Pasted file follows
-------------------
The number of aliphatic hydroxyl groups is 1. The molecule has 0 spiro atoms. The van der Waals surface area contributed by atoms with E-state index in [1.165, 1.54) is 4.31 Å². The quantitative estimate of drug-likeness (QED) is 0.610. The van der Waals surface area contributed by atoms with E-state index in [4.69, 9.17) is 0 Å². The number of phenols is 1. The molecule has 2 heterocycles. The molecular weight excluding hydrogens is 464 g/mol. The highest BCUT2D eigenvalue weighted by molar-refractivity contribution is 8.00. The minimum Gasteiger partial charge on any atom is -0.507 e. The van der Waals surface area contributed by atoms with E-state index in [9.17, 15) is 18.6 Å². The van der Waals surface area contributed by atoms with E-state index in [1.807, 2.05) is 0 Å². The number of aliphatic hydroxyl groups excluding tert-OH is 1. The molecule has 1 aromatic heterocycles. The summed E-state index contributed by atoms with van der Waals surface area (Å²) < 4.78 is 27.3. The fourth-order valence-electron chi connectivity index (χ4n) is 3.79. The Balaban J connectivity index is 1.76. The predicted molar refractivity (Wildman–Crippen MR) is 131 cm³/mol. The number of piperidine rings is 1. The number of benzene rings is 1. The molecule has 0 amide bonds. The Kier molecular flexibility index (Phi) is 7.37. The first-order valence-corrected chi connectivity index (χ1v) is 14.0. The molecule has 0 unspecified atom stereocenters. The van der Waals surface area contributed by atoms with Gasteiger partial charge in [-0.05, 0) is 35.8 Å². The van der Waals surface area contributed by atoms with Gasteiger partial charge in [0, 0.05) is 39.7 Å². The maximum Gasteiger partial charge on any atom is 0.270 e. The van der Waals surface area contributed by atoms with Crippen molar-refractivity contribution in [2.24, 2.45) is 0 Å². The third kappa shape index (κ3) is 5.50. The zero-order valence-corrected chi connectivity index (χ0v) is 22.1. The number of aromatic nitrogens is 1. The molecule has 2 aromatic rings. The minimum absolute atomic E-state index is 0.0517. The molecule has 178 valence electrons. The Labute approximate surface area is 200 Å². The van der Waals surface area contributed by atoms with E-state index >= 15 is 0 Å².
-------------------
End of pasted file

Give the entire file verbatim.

The number of aliphatic hydroxyl groups is 1. The molecule has 0 spiro atoms. The van der Waals surface area contributed by atoms with E-state index in [1.165, 1.54) is 4.31 Å². The quantitative estimate of drug-likeness (QED) is 0.610. The van der Waals surface area contributed by atoms with E-state index in [4.69, 9.17) is 0 Å². The number of phenols is 1. The molecule has 2 heterocycles. The molecular weight excluding hydrogens is 464 g/mol. The highest BCUT2D eigenvalue weighted by molar-refractivity contribution is 8.00. The minimum Gasteiger partial charge on any atom is -0.507 e. The van der Waals surface area contributed by atoms with E-state index in [9.17, 15) is 18.6 Å². The van der Waals surface area contributed by atoms with E-state index in [1.807, 2.05) is 0 Å². The number of aliphatic hydroxyl groups excluding tert-OH is 1. The molecule has 1 aromatic heterocycles. The summed E-state index contributed by atoms with van der Waals surface area (Å²) < 4.78 is 27.3. The fourth-order valence-electron chi connectivity index (χ4n) is 3.79. The Balaban J connectivity index is 1.76. The predicted molar refractivity (Wildman–Crippen MR) is 131 cm³/mol. The number of piperidine rings is 1. The number of benzene rings is 1. The molecule has 0 amide bonds. The Kier molecular flexibility index (Phi) is 7.37. The first-order valence-corrected chi connectivity index (χ1v) is 14.0. The molecule has 0 unspecified atom stereocenters. The van der Waals surface area contributed by atoms with Gasteiger partial charge in [-0.05, 0) is 35.8 Å². The van der Waals surface area contributed by atoms with Gasteiger partial charge in [0, 0.05) is 39.7 Å². The maximum Gasteiger partial charge on any atom is 0.270 e. The van der Waals surface area contributed by atoms with Crippen molar-refractivity contribution in [2.24, 2.45) is 0 Å². The third kappa shape index (κ3) is 5.50. The zero-order valence-corrected chi connectivity index (χ0v) is 22.1. The number of aromatic nitrogens is 1. The molecule has 2 aromatic rings. The minimum absolute atomic E-state index is 0.0517. The molecule has 178 valence electrons. The Labute approximate surface area is 200 Å². The van der Waals surface area contributed by atoms with E-state index >= 15 is 0 Å².